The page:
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New VAT Changes You Ought To know About

22 December 2009   (0 Comments)
Posted by: TaxFind™
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New VAT Changes You Ought To know About

Including ‘interesting’ changes to the payment of interest …

VAT relief where the Income Tax reorganisation roll over provisions are applied—effective  30 September 2009 Section 8(25) of the VAT Act contains relief measures for transactions that fall into the ambit of the Income Tax reorganisation rollover provisions (i.e. Sections 42, 44, 45 or 47 of the Income Tax Act). This VAT relief effectively deems the seller and the buyer to be one and the same person. The effect is that a reorganisation for VAT purposes is deemed to be a non-event transactions—effective 30 September 2009.

The new amendment provides a transitional arrangement for vendors who have acquired a business from a supplying vendor that has subsequently deregistered as a vendor. In this regard, a tax invoice, debit or credit note may be issued or received bearing the name, address and VAT number of the seller for a period of 6 months from the date of the transaction.

This means the tax invoice, debit or credit note may reflect the name, address and VAT registration number of the supplying vendor. This transitional arrangement allows vendors to comply with the documentary requirements of the VAT Act.

Payment of interest on a disputed amount—effective date to be determined by the Minister Prior to this amendment the VAT Act did not require SARS to pay interest on the over payment of tax when a taxpayer is required to pay a disputed amount while the amount is subject to objection in circumstances where the objection is subsequently allowed.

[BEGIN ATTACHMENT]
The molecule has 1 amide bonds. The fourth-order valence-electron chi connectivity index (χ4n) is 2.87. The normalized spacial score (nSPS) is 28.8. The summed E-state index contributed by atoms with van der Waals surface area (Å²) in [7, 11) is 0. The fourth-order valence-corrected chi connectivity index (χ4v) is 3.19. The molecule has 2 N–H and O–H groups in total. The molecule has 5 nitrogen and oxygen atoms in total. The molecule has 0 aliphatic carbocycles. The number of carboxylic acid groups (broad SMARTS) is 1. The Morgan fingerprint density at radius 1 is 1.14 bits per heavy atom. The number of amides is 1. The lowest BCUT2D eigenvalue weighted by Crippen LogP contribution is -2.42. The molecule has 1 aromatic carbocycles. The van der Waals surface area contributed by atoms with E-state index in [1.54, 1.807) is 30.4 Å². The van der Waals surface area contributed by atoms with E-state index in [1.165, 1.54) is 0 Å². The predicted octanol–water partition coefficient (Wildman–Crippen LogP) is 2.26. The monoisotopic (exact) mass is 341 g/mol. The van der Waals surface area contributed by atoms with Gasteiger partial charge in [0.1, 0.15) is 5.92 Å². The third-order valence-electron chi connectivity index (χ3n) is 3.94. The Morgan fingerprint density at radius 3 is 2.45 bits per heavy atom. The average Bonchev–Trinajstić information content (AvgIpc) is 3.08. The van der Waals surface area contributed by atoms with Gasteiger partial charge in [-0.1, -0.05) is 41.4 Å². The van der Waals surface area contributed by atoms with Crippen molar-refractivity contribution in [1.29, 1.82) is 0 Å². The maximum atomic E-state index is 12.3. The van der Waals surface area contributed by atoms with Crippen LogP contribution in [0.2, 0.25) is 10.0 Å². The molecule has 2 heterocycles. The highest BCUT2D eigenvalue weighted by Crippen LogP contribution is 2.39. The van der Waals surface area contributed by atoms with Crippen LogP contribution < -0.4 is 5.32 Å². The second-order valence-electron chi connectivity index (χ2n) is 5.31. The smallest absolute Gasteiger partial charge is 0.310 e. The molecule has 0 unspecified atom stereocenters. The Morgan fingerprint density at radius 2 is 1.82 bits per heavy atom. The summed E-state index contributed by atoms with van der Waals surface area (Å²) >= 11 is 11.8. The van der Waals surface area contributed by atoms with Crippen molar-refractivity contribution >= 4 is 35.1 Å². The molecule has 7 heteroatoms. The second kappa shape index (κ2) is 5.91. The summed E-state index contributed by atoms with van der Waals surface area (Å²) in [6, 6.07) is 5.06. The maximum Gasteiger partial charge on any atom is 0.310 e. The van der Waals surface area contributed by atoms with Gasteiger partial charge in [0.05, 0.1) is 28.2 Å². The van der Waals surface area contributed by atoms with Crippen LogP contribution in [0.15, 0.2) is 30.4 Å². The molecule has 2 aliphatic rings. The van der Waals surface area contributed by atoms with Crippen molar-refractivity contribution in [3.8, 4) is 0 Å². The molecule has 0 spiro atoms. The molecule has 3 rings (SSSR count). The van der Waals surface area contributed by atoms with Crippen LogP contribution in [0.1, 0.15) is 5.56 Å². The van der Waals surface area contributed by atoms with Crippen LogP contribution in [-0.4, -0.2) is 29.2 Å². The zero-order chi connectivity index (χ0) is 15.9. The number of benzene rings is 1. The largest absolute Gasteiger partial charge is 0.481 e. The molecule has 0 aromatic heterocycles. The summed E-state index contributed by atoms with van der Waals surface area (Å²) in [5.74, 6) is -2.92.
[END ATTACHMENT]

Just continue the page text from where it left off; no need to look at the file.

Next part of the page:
According to the explanatory memorandum, the non-payment of interest in these circumstances is arguably contrary to one of the core principles on which the constitutionality of the "pay now argue later”' principle is based. The new amendment provides for the following:
• clarifies that payment is not suspended due to objection,
• formalises the circumstances where payment will be required despite objection, and
• provides for interest where a payment is made pending consideration of an objection that is ultimately allowed.

The introduction of biometric testing
SARS has introduced enabling provisions into the Act which will permit the use of biometric information to verify the identity of applicants for VAT registration. Biometric information has been defined in the Act as follows: ‘biometrical information’ means the biological data to authenticate the identity of a natural person, and includes -
(a) facial recognition;
(b) fingerprint recognition;
(c) vocal recognition; and
(d) iris or retina recognition.''

Minimum registration turnover threshold—effective 1 March 2010.

The minimum VAT registration turnover threshold will increase from R20 000 to R50 000 per annum with effect from 1 March 2010.

SARS re-writing Customs & Excise Act
SARS has re-written the current Customs & Excise Act, 1964. The main aims are firstly to bring South Africa in line with international protocols and its commitments at the WCO, and secondly it is a very old piece of legislation ("draconian in parts”) and has battled to keep pace with technological developments mainly around electronic communication, so a lot of the changes are to help modernise the way Customs engages with businesses.

The first phase of this re-write was the publication of two draft Customs Bills last Friday for public comment before 26 February 2010.There is a Customs Control Bill and a Customs Duty Bill. SARS has have effectively split the Excise part into a separate Act, and this draft Bill as well as the draft regulations for both new Acts will be published in 2010 for comment.

SARS is aiming to table the new Customs Bills in parliament in April 2010.

Source: By Deloitte Tax Department (Taxbreaks)


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